UPDATE, June 29, 2020: The City of Columbus, OH announced Monday that its eight Loading Management Zones (LMZ), implemented through a partnership with curb management platform curbFlow, were used about 19,000 times during a six-month pilot that concluded in May.
Approximately 2,400 commercial and on-demand delivery drivers registered to use the eight LMZs, and the partners said driver satisfaction was "overwhelmingly high" as they enabled quicker pick-ups and drop-offs, and cut down on double and illegal parking.
CurbFlow said it recommended Columbus use a citywide Digital Loading Zone (DLZ) to digitize loading and permitting. City officials said they are considering their options.
- Columbus, OH introduced a new curbside management pilot program in partnership with mobility company curbFlow in a bid to address demand for deliveries and ride-hailing pick-ups and drop-offs.
- The 12-month pilot program will begin Nov. 18 at nine locations in the city's downtown area and along one of its major commercial corridors. Columbus' Division of Parking Services is the lead city agency on the partnership.
- Under the partnership, clearly marked Loading Management Zones (LMZs) will be added for use by commercial vehicles and private vehicles doing commercial work, like being used for ride-hailing. Drivers will use an app to reserve and check in and out of an LMZ.
As cities wrestle with an increase in mobility options, ride-hailing and deliveries, curbside management has become one of the most pressing issues they face. It can be a source of anxiety for many people in a city, from delivery and ride-hailing drivers who often feel forced to double park, to bicyclists and pedestrians who are obstructed by vehicles using bike lanes or crosswalks as temporary stopping areas.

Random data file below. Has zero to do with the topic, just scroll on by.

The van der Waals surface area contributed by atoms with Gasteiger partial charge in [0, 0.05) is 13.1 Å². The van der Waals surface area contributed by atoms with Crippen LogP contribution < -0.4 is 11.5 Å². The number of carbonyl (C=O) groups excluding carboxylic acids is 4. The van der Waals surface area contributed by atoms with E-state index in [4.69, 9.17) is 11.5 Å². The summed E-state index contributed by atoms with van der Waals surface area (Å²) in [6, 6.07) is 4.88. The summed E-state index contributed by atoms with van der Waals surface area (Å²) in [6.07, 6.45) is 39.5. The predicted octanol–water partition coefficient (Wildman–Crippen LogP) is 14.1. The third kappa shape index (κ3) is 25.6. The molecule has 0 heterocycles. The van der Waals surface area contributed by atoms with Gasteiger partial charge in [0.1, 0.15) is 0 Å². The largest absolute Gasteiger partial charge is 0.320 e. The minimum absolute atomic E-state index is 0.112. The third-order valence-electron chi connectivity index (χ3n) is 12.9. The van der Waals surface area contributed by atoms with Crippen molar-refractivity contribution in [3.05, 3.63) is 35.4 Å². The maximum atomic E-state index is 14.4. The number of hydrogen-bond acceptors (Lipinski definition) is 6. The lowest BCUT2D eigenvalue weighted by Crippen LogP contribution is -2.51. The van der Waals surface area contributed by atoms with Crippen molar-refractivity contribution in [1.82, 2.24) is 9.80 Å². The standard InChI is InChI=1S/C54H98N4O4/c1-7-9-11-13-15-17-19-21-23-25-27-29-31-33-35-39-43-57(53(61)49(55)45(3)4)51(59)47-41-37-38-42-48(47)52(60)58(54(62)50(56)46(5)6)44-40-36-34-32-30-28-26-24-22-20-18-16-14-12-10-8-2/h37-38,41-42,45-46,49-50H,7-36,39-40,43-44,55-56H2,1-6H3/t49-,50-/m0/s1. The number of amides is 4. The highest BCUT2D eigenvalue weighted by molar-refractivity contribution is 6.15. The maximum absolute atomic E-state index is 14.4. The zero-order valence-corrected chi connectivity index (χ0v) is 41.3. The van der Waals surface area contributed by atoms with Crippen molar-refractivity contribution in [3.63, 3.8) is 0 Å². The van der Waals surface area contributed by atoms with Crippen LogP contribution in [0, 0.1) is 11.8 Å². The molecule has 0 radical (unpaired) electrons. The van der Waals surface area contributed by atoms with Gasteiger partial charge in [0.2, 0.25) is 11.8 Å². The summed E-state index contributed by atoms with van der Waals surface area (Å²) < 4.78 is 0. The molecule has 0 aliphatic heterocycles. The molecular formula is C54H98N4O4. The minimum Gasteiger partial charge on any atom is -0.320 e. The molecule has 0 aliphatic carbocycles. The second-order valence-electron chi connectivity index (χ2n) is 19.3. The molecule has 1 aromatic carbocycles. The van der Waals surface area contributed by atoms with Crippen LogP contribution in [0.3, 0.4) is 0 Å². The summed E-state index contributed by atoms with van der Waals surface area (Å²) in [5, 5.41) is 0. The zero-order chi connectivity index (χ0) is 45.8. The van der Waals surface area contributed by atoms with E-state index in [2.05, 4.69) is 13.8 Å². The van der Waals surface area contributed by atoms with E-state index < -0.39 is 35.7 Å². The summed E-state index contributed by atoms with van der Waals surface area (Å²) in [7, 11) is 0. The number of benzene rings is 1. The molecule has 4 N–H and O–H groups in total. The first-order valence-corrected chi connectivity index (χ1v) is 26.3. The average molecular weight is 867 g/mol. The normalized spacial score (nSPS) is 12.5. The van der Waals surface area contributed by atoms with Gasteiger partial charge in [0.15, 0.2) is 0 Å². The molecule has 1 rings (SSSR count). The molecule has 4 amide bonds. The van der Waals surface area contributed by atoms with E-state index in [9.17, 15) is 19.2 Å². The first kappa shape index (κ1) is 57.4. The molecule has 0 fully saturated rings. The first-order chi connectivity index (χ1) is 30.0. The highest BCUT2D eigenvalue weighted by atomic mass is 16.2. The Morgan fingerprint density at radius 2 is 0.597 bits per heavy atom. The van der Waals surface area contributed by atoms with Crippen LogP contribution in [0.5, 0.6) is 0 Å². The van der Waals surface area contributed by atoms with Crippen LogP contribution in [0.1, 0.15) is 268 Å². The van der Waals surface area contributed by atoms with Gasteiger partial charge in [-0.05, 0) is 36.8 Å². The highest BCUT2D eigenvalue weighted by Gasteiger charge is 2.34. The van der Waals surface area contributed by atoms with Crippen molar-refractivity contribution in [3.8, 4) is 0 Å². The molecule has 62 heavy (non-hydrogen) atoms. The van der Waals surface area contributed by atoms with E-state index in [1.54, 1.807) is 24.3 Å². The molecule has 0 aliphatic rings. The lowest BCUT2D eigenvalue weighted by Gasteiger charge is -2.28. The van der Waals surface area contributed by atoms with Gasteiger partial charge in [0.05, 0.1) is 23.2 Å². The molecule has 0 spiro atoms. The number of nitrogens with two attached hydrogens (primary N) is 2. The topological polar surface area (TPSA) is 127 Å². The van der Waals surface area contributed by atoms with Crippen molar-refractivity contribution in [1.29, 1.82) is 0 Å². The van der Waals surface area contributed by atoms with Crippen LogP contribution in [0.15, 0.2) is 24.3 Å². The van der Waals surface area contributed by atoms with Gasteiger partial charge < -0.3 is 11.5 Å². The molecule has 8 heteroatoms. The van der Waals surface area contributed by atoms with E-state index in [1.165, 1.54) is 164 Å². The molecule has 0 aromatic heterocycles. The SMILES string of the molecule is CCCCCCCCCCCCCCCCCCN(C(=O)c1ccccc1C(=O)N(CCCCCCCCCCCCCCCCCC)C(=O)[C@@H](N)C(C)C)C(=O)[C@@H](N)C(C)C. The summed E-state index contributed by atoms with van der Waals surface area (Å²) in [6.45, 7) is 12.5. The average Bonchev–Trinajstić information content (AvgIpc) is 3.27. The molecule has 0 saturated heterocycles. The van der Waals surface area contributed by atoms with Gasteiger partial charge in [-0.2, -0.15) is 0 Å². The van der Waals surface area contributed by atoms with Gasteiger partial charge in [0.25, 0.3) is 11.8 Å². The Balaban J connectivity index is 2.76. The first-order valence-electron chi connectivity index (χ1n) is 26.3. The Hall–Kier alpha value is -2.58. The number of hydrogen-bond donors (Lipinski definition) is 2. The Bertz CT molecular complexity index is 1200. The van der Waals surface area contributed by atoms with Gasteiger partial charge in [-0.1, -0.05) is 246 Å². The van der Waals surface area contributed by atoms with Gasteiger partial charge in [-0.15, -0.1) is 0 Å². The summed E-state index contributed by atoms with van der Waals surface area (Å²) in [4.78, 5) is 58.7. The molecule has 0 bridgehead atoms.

It has been the cornerstone of other partnerships between cities and businesses. In Uber's collaboration with Cincinnati, for instance, it commissioned a curbside study and made a series of recommendations, including freeing up space by removing on-street parking and replacing it with a passenger pick-up and drop-off area, better enforcing loading zones and improving wayfinding and traffic control for motorists.
CurbFlow is positioning itself as a key partner for cities as they forge a path forward. The company partnered with Washington, DC earlier this year to research and analyze demand at nine locations where commercial deliveries often result in double parking. Company analysts collected data on the 12-week pilot as part of a study to determine curb space safety, utilization, productivity and equitable access.
A curbFlow spokeswoman told Smart Cities Dive in an email that results are expected to be released soon.
City leaders are also hopeful that curbside management can have other benefits like efficiency savings. In a statement, Jennifer Gallagher, director of the Columbus Department of Public Service said the pilot will "make our streets safer and air cleaner for pedestrians, bicyclists, and drivers."